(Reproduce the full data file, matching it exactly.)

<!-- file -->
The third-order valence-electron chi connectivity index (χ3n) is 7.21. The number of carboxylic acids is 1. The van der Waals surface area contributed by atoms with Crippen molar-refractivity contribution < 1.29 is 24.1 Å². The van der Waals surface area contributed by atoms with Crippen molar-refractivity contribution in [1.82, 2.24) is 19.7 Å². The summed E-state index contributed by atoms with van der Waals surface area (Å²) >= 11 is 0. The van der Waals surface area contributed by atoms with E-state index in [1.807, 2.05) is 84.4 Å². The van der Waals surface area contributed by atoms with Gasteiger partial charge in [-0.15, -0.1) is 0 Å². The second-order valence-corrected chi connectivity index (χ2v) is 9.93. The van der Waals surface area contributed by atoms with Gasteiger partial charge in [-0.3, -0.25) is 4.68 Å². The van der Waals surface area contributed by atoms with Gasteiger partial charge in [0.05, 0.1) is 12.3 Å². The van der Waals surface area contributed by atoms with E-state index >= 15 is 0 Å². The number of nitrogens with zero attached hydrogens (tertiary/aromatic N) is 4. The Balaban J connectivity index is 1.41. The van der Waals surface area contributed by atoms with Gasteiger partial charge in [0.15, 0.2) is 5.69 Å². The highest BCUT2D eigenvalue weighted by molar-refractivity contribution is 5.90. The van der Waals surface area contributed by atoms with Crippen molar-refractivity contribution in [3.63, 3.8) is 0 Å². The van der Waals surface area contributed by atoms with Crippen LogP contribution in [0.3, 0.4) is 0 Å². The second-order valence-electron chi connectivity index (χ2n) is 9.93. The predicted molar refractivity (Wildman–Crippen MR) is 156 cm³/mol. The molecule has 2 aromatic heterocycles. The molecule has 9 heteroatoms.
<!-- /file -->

The third-order valence-electron chi connectivity index (χ3n) is 7.21. The number of carboxylic acids is 1. The van der Waals surface area contributed by atoms with Crippen molar-refractivity contribution < 1.29 is 24.1 Å². The van der Waals surface area contributed by atoms with Crippen molar-refractivity contribution in [1.82, 2.24) is 19.7 Å². The summed E-state index contributed by atoms with van der Waals surface area (Å²) >= 11 is 0. The van der Waals surface area contributed by atoms with E-state index in [1.807, 2.05) is 84.4 Å². The van der Waals surface area contributed by atoms with Gasteiger partial charge in [-0.15, -0.1) is 0 Å². The second-order valence-corrected chi connectivity index (χ2v) is 9.93. The van der Waals surface area contributed by atoms with Gasteiger partial charge in [-0.3, -0.25) is 4.68 Å². The van der Waals surface area contributed by atoms with Gasteiger partial charge in [0.05, 0.1) is 12.3 Å². The van der Waals surface area contributed by atoms with E-state index >= 15 is 0 Å². The number of nitrogens with zero attached hydrogens (tertiary/aromatic N) is 4. The Balaban J connectivity index is 1.41. The van der Waals surface area contributed by atoms with Gasteiger partial charge in [0.15, 0.2) is 5.69 Å². The highest BCUT2D eigenvalue weighted by molar-refractivity contribution is 5.90. The van der Waals surface area contributed by atoms with Crippen molar-refractivity contribution in [3.63, 3.8) is 0 Å². The van der Waals surface area contributed by atoms with Crippen LogP contribution in [0.3, 0.4) is 0 Å². The second-order valence-electron chi connectivity index (χ2n) is 9.93. The predicted molar refractivity (Wildman–Crippen MR) is 156 cm³/mol. The molecule has 2 aromatic heterocycles. The molecule has 9 heteroatoms.